Ethical instalment: The problem with 'hauls'

How does social media culture influence millennials to keep shopping?

- A haul video is a video recording, posted to the Internet, which displays items recently purchased, including product details or even the price. The posting of haul videos (or hauls) has been a growing trend from 2007 -

An increasing blogging/vlogging trend is the 'haul' in which bloggers show off products they have recently bought, either with a theme such as SS16 or a label focussed approach such as Primark.



In doing my research for this blog post I was taken back by how there is almost no research surrounding this trend and there are no recent articles discussing the negative effects of 'hauling'.

As this haul trend develops, popular Youtubers are posting haul videos around once a month.

Despite the increasing popularity of cruelty free make up and vegan dieting videos, there are very few videos that address the need to break the cycle of over consumption.

Searching 'I don't do hauls' comes back with around 120,000 results on youtube and 'Anti haul' gives 13,400 results, with most videos talking about what bloggers will be buying instead of previous products!

Where as searching 'Haul' gives back 17, 900, 000 results.

The figures speak for themselves.

Last year, YouTube 'haulers' got 'ethical' with a new #haulternative campaign for Fashion Revolution Day... so the Telegraph says, but in fact searching that hashtag on youtube only finds less than 70 videos.


Connie Glynn, also known as Noodlerella was featured in the article and told the journalist:
'People love the haul videos,' and that she will spend 'up to £200 on a single trip'. 


As great as the efforts are of these youtubers, they all have less than a million subscribers, meaning their reach is much less than others such as Zoella, with more than 10 million subscribers. 


Haul videos don't just stop at clothes either, there are homewear, beauty and stationary hauls also trending.




Of course there is nothing wrong with vlogging and buying yourself things you like, but there is a massive problem with over consuming and promoting over consumption.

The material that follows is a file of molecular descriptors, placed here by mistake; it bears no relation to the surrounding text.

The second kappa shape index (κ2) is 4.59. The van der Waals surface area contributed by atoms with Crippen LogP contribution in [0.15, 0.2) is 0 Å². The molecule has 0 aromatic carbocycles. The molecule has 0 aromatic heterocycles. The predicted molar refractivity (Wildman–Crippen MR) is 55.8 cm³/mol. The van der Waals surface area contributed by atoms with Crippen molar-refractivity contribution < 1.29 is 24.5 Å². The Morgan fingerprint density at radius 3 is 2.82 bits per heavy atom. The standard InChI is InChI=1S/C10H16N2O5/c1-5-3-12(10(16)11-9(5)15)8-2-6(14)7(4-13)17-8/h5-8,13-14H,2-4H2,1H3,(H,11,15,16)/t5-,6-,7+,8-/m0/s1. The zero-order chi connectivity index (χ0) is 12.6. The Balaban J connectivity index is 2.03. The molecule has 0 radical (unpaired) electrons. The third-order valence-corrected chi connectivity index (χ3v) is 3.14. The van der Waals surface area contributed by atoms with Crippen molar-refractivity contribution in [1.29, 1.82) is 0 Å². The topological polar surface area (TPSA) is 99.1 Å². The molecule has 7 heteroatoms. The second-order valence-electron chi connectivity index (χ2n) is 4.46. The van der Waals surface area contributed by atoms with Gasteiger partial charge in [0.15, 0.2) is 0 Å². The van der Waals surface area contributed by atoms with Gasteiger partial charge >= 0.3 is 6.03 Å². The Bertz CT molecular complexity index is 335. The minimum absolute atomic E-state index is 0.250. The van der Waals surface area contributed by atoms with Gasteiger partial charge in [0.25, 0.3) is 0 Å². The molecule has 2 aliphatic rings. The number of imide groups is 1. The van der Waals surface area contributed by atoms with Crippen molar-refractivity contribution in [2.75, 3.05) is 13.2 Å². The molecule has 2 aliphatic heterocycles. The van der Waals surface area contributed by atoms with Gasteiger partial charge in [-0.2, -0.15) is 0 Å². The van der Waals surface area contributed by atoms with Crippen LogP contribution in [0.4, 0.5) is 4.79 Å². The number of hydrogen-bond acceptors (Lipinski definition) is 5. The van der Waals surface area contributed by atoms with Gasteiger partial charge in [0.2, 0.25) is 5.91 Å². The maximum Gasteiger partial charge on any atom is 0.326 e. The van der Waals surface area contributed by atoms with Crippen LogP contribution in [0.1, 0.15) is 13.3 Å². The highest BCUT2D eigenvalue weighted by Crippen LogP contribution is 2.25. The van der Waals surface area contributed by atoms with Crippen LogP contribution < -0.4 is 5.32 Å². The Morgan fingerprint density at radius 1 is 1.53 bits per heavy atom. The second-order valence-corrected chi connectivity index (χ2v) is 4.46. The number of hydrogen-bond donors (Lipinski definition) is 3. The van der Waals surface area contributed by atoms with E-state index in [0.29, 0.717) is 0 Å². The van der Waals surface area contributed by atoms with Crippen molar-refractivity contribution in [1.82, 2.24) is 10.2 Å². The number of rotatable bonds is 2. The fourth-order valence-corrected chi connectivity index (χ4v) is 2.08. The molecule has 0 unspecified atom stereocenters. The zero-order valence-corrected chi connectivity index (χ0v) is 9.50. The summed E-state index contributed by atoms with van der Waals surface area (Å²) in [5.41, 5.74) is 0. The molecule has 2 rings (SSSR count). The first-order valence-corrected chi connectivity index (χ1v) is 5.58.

- Just to be clear, I'm almost certain these vloggers do not make these videos with the intention of getting their followers to buy things they do not need... but it is the effect it has, especially when their main audience is generation Y& Z. -

After watching the most popular haul videos, I found that an average of 15 brand new products were featured in a video.

Considering that an average pair of Levi Jeans emits 33.4 Kg of Co2
Which is the equivalent of:
A 42 inch LCD TV being used for 8.33 days continuously
The energy use of an average house for 22.51 hours
A 13-watt CF lightbulb lit for 107 days continuously
An average car being driven for 1.30 hours non-stop

That means that each haul video with 15 items in could be producing anything around 15 times this amount of Co2 (501 Kg!!)

Not only do these videos promote over consumption, most of them feature unethical brands, further pushing bad shopping (and lifestyle) choices. 

It is important to recognise trends like this as fads and to discourage them before they become much more popular.

Of course, it isn't all the vloggers fault. Popular youtube stars will get deliveries of free items from brands in the hope that they will then be promoted through the channel, obviously many items may not even make it out the box or to their doorstep. 

Although many bloggers may go on to sell or give away their gifted items, the process of this is also polluting and goes back to the problems with globalization.

In a week where links have been made between air pollution and Alzheimer’s disease, it is important to start realising how even fad youtube trends support the idea of overconsumption.

Further reading:





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